Do They, in Fact, Want None?
I first got into wrestling around 2013, which turned out to be a really great time to get into wrestling. This was the year when one of the longest-running and most drama-laden, inside and out of the ring, storylines was starting to come to a head. That storyline was Daniel Bryan chasing the WWE championship. Bryan, a gifted wrestler who didn’t fit the John Cena-like kid and corporate-friendly archetype, struggled for years to gain the respect and recognition the fans felt he deserved from the WWE showrunners. It got to the point when the crowds began to deliberately hijack shows, until there was no choice but to put the title on the guy. Then tragedy struck, and Daniel Bryan was forced to retire young. But stories in wrestling almost never just end like that, and Bryan got a second chance.
It’s such an amazing story, one which perfectly blends the in-story and business drama of wrestling with the ups and downs of real life, that 2K Games decided to bring back the Showcase mode for WWE 2K19, the annual sports video game based on the WWE, to retell that story in an interactive form. Bryan’s miraculous return even happened in the middle of development, making the mode’s return that much more memorable. Memorable is what this game is. After years of struggling to recapture past accolades, WWE 2K19 gets the closest the series has been to greatness since WWE 2K14, the arguable peak of the modern WWE titles.
The WWE 2K series, since it entered the current console generation, has had two key problems. The first, and arguably most important, is the unfortunate aging of the series’ framework. Developed for years by Japanese developer Yuke’s, what is certainly a competent set of wrestling mechanics has been struggling with the weight of everything placed on top of it as games have advanced. Oodles of glitches and other jankiness often stole the spotlight. The second issue is content, which can arguably be the bigger issue, especially for the fans.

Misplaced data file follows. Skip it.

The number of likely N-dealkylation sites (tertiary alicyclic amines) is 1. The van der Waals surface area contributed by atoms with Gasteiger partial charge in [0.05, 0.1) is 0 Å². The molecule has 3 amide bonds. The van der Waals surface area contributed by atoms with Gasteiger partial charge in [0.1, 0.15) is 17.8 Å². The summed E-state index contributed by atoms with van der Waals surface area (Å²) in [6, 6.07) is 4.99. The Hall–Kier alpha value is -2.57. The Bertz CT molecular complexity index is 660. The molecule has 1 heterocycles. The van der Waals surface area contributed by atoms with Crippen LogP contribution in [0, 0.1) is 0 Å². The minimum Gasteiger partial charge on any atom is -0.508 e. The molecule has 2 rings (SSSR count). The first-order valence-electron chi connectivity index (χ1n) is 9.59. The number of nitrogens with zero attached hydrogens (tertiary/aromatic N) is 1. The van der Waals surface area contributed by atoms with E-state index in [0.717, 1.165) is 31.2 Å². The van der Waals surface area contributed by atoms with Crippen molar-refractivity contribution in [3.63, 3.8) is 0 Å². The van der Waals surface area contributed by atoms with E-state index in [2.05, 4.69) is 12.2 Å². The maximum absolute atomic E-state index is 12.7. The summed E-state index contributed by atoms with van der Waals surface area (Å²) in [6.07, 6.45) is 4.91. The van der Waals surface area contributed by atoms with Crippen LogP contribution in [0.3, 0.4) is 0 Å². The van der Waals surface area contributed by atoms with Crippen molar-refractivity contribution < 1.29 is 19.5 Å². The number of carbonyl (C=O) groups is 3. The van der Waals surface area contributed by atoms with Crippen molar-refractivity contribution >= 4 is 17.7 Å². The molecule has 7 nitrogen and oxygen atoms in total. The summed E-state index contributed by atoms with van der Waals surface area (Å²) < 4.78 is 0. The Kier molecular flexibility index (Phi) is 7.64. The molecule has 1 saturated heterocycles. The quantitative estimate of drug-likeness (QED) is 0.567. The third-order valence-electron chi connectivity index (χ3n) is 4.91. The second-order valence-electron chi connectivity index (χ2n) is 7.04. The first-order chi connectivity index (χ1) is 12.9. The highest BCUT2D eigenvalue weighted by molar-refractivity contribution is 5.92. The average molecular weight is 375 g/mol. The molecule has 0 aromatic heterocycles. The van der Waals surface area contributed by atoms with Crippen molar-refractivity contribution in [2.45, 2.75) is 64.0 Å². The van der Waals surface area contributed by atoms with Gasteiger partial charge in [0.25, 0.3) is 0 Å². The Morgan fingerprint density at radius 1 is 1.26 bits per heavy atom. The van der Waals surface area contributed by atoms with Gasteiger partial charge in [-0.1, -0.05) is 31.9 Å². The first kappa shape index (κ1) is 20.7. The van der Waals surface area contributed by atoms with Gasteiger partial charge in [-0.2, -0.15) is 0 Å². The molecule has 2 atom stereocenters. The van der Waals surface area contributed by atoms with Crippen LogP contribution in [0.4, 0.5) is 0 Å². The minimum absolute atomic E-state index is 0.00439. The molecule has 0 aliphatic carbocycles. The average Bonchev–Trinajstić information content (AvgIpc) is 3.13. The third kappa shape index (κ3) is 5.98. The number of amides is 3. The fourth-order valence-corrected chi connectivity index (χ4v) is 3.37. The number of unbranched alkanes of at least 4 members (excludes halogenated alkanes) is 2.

While the Yuke’s jank is often a hot topic of conversation with wrestling game fans, it can often be overlooked if there are things to do and play with that balance it out, since these games are definitely fun to play when the wacky stuff isn’t happening. The final entry on the PlayStation 3 and Xbox 360, WWE 2K14, was the champion of content, offering seemingly unlimited customization options, gameplay modes, and creation suites. Using the game as a platform of sorts, fans were able to practically design and run their own wrestling promotions.
Once the PS4 and Xbox One generation kicked in, WWE 2K15 dropped with a giant thud, having tons of interesting new mechanics and amazing new visuals, but losing so much of the content and creative options that people loved. Since then, there’s been an uphill battle for 2K Games, with that “missing” content gradually filling in, while at the same time 2K Games developed more of its own identity and vision for the series. WWE 2K19 isn’t without its issues, but the breadth of game modes, options, and tools to play around with make it feel like a complete package for the first time in years.
The marquee part of that is the Showcase mode, which I mentioned before. This showcase mode is totally centered around Daniel Bryan. It begins with the start of his journey joining and being quickly released from the WWE before he could even get started, to making his name as an indie wrestler, and eventually getting to his championship, retirement, and return. It’s super well-made, with objective-based matches bookended by narration from Bryan himself. It is also peppered with archived footage of content that even includes stuff from his time outside of the WWE.